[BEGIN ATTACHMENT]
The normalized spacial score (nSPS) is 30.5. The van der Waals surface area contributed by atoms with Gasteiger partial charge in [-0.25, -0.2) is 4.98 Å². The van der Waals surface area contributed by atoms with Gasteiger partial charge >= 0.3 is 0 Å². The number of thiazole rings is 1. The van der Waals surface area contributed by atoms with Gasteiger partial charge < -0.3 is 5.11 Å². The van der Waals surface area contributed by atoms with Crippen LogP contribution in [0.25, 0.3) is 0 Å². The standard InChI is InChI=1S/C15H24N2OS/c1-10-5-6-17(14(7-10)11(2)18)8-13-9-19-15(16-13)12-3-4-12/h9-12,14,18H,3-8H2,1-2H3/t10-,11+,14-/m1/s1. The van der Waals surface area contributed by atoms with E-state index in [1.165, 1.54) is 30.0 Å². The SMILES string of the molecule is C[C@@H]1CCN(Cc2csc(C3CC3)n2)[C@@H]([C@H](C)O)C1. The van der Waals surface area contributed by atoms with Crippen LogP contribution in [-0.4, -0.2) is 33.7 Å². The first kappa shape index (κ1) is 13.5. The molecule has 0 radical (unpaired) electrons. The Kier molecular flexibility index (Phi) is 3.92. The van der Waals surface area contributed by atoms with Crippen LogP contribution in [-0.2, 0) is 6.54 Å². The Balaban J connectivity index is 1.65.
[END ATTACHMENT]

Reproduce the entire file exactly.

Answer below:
The normalized spacial score (nSPS) is 30.5. The van der Waals surface area contributed by atoms with Gasteiger partial charge in [-0.25, -0.2) is 4.98 Å². The van der Waals surface area contributed by atoms with Gasteiger partial charge >= 0.3 is 0 Å². The number of thiazole rings is 1. The van der Waals surface area contributed by atoms with Gasteiger partial charge < -0.3 is 5.11 Å². The van der Waals surface area contributed by atoms with Crippen LogP contribution in [0.25, 0.3) is 0 Å². The standard InChI is InChI=1S/C15H24N2OS/c1-10-5-6-17(14(7-10)11(2)18)8-13-9-19-15(16-13)12-3-4-12/h9-12,14,18H,3-8H2,1-2H3/t10-,11+,14-/m1/s1. The van der Waals surface area contributed by atoms with E-state index in [1.165, 1.54) is 30.0 Å². The SMILES string of the molecule is C[C@@H]1CCN(Cc2csc(C3CC3)n2)[C@@H]([C@H](C)O)C1. The van der Waals surface area contributed by atoms with Crippen LogP contribution in [-0.4, -0.2) is 33.7 Å². The first kappa shape index (κ1) is 13.5. The molecule has 0 radical (unpaired) electrons. The Kier molecular flexibility index (Phi) is 3.92. The van der Waals surface area contributed by atoms with Crippen LogP contribution in [-0.2, 0) is 6.54 Å². The Balaban J connectivity index is 1.65.